The impact of RRNs on recipients has been evaluated. For example, students who listened to recovery narratives of people with anorexia nervosa showed more understanding of the mental illness and a less stigmatized view toward these individuals [25]. Eating disorder memoirs offered validation of personal experience and created a positive affective response among people with eating difficulties [26]. Helpful outcomes of accessing both live and recorded recovery narratives include connection with others, validation of own experiences, empowerment, hopefulness, gratitude, and stigma reduction [27]. Mechanisms of impact from RRNs include comparison with the narrative and narrator, learning about the experiences of others, and feeling empathy, all of which create a sense of connection [28]. Accessing RRNs can thus support personal recovery by increasing hope, meaning, and a sense of fulfillment [18,29].

RRNs are often grouped and presented as collections [19], which have been provided on bespoke websites [30] and in books composed of recovery narratives linked by a theme such as psychosis [31] or men’s eating disorders [32]. The people who assemble RRN collections do so for a range of reasons, including providing education about mental health and recovery, supporting others in their recovery journey, and campaigning for change in health service provision [33].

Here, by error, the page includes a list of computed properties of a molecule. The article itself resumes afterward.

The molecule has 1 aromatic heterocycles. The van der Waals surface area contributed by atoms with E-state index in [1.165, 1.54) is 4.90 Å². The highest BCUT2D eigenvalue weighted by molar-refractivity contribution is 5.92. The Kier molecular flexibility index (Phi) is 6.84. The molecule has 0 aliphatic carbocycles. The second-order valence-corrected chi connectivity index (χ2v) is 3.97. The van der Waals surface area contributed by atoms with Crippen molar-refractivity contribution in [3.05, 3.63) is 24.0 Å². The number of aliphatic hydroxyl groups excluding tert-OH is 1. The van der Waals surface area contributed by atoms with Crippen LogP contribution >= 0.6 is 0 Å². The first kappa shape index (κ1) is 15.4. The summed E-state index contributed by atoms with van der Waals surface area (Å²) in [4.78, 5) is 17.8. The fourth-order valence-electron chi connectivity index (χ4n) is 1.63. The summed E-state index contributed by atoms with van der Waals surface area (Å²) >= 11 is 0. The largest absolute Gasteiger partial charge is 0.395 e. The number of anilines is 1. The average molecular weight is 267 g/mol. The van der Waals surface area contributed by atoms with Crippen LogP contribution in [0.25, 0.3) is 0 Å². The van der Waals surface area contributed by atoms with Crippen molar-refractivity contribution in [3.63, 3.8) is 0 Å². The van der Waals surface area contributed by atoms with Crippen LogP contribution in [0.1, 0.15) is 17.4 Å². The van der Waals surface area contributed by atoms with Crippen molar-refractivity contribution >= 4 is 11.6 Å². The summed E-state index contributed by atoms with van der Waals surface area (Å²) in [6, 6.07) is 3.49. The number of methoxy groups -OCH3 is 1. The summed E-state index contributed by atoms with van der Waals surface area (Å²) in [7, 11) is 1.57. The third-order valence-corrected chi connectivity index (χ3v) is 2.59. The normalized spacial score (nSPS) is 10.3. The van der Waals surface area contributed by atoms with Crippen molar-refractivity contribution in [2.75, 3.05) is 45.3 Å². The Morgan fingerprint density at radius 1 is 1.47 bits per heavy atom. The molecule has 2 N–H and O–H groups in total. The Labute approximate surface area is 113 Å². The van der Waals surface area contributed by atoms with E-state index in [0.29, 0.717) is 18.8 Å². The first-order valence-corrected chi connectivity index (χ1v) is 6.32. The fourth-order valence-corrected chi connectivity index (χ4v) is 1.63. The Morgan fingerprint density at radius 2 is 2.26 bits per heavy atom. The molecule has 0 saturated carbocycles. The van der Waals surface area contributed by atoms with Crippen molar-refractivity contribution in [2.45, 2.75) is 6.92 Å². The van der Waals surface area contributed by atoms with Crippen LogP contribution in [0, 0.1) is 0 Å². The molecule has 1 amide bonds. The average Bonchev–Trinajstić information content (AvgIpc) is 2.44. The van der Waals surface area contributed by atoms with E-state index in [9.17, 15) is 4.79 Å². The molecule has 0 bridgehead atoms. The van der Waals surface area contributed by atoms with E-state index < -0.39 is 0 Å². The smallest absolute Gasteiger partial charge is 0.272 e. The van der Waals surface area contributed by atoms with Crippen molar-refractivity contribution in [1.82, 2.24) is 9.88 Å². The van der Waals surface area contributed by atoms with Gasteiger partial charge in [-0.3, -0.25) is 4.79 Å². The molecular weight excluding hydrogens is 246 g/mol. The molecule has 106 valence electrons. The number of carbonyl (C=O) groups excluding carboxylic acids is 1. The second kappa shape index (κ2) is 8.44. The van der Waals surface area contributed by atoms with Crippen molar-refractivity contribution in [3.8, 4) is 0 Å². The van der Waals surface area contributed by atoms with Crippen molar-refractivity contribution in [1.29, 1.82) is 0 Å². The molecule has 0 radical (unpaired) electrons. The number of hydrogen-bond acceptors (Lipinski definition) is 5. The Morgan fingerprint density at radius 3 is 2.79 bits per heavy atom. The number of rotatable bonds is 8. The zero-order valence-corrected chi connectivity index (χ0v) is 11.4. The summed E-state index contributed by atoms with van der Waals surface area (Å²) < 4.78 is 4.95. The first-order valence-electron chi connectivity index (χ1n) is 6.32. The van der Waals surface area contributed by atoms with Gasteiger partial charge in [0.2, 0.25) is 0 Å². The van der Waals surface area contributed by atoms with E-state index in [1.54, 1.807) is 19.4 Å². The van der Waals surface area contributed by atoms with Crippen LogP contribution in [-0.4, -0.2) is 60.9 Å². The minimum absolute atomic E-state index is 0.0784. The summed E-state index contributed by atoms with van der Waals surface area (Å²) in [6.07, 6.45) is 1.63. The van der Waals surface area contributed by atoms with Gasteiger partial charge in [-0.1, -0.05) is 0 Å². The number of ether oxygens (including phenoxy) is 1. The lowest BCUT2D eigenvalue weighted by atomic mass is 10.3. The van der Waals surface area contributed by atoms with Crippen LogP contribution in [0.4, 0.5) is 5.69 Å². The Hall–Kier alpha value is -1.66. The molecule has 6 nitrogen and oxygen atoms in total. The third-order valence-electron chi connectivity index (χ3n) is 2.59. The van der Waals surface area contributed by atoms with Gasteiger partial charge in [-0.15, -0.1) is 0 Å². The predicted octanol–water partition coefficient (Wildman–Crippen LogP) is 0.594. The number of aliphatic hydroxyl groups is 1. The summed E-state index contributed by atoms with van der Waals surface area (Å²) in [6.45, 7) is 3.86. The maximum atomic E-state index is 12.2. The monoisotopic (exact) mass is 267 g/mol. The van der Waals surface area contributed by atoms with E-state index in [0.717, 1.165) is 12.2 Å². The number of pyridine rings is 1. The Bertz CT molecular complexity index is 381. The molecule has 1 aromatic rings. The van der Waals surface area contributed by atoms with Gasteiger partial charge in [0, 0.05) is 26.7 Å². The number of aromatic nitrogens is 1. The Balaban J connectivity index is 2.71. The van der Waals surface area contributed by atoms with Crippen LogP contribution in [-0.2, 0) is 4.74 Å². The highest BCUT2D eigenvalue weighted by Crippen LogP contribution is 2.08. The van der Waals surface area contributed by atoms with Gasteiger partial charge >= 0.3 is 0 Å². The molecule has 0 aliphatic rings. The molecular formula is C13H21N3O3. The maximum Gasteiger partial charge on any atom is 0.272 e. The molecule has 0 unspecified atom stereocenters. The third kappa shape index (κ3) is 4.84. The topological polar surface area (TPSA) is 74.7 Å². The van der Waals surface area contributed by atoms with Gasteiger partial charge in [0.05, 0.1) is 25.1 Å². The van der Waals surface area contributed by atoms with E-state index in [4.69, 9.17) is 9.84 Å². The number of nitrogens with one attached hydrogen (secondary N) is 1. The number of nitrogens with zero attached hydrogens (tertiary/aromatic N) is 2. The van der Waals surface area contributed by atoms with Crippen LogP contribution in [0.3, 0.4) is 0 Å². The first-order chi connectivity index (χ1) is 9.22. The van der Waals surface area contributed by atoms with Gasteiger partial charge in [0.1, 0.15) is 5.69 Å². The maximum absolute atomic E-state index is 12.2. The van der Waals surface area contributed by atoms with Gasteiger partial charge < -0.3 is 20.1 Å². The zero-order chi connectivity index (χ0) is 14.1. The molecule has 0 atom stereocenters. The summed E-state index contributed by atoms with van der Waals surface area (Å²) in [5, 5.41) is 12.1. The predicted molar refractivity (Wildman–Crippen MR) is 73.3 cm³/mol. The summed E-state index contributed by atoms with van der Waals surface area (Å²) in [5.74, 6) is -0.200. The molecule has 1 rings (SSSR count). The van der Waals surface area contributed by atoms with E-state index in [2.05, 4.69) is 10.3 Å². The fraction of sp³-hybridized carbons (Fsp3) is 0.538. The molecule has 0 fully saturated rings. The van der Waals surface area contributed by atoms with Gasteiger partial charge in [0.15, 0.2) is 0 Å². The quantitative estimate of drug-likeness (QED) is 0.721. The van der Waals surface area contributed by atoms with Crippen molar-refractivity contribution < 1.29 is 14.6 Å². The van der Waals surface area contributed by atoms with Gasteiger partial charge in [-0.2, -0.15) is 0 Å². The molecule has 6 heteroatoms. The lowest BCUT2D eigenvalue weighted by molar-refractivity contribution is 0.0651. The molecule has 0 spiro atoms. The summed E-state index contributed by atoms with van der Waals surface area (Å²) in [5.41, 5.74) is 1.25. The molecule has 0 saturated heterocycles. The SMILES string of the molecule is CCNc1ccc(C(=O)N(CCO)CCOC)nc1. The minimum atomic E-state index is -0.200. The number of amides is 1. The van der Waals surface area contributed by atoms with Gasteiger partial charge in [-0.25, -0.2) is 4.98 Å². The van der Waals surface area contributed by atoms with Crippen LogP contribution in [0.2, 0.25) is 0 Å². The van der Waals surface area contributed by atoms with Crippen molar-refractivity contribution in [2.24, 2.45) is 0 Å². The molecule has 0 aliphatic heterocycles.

Clinicians who use RRNs as part of treatment need to know the possible impact of the RRN collections they recommend to their service users [34]. Given their broad range of clinical applications, the ability to characterize a narrative collection is important because not all RRNs are helpful to all people. An interview study reported that recovery narratives can be harmful if recipients feel disconnected from the narrative, resulting in distancing themselves from the narrator [27]. For instance, if a “right” way to recover is communicated by the RRNs, this implicit message can cause a recipient to feel disconnected [35,36] if that particular pathway is in some way “outside” that person’s scope, experience, and perspective. A feeling of being disconnected is detrimental because connection is the central mechanism supporting recovery after access to RRNs [28,37].

Diversity and Inclusivity